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Bridging the Gap Between Application Logic and Auto-optimization in Modern Data Analytics


Recent decades have seen an explosion in the diversity and scale of data analytics tasks. While data analysis of the late 20th century was characterized by the dominance of relational databases and highly structured querying languages, demand for less structured and more complex tasks has resulted in new data analytics frameworks that break with the norms of historical systems.

This growth has come at the cost of breaking with the assumptions that guided automated optimization in historical systems. Automated optimizations analyze the input program of a system and extract insights that allow the system to better execute a given task with little to no human effort. Absent these features, analysts must manually tune data processing frameworks to achieve reasonable performance, a delicate and time-consuming endeavor.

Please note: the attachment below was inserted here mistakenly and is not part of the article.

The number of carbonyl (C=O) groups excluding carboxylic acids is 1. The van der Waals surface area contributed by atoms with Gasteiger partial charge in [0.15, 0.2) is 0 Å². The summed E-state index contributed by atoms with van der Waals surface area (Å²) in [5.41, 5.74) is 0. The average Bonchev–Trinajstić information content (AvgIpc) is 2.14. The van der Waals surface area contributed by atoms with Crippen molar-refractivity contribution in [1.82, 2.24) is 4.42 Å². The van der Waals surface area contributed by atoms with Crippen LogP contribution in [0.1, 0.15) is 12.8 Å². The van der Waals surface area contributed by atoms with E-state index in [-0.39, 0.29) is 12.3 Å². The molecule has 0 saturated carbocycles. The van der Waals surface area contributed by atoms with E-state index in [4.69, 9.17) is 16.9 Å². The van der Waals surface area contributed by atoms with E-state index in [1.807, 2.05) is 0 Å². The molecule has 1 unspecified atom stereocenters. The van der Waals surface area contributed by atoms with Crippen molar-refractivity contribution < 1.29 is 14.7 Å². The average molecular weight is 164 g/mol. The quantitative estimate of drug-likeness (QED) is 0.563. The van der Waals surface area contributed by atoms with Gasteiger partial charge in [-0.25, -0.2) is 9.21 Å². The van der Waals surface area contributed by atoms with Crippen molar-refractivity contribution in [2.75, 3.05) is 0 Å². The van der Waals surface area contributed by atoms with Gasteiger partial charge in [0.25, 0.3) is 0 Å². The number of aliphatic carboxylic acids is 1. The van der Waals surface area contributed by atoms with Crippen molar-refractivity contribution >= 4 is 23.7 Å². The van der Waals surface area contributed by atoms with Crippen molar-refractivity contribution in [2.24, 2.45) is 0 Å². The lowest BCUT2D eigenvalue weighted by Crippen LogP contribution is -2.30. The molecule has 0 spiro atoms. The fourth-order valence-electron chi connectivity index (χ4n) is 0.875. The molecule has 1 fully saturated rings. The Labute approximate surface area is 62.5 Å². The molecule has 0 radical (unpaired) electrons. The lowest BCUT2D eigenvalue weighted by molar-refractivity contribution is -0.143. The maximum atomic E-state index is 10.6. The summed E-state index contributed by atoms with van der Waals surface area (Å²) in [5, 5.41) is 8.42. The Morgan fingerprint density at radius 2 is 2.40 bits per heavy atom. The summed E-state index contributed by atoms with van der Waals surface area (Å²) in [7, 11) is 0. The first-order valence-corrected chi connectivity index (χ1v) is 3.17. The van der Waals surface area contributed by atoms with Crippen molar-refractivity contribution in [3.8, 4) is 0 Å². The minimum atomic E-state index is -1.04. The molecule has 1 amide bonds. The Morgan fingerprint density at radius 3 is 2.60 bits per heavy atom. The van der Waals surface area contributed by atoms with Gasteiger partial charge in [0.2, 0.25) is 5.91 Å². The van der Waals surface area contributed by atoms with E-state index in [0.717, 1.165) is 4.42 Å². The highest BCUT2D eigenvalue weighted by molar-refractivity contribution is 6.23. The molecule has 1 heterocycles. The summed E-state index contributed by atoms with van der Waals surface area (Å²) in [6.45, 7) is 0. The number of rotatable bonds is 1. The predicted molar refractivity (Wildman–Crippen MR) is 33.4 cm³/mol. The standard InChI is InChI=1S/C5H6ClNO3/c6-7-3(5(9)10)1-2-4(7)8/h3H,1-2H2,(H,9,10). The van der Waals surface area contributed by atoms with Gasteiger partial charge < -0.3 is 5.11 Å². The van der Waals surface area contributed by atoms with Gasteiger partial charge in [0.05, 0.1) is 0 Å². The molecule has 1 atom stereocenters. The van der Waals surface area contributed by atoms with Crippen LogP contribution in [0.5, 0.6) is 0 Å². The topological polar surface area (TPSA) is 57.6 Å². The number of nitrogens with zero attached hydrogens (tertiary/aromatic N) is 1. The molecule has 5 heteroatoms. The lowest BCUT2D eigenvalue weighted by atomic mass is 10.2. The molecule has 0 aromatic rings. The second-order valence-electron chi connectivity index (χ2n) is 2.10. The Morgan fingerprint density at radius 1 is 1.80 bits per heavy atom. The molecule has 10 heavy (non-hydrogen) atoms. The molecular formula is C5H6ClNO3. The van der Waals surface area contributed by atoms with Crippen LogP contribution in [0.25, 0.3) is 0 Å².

In this thesis, I argue that automated optimization techniques, such as caching and physical design, that have long been deployed in relational frameworks remain both relevant and necessary to achieving sustainable performance in modern systems. Via two projects, each targeting a different class of analysis tasks, I identify new techniques to bridge the gap between modern data analytics frameworks and established automated optimization techniques.

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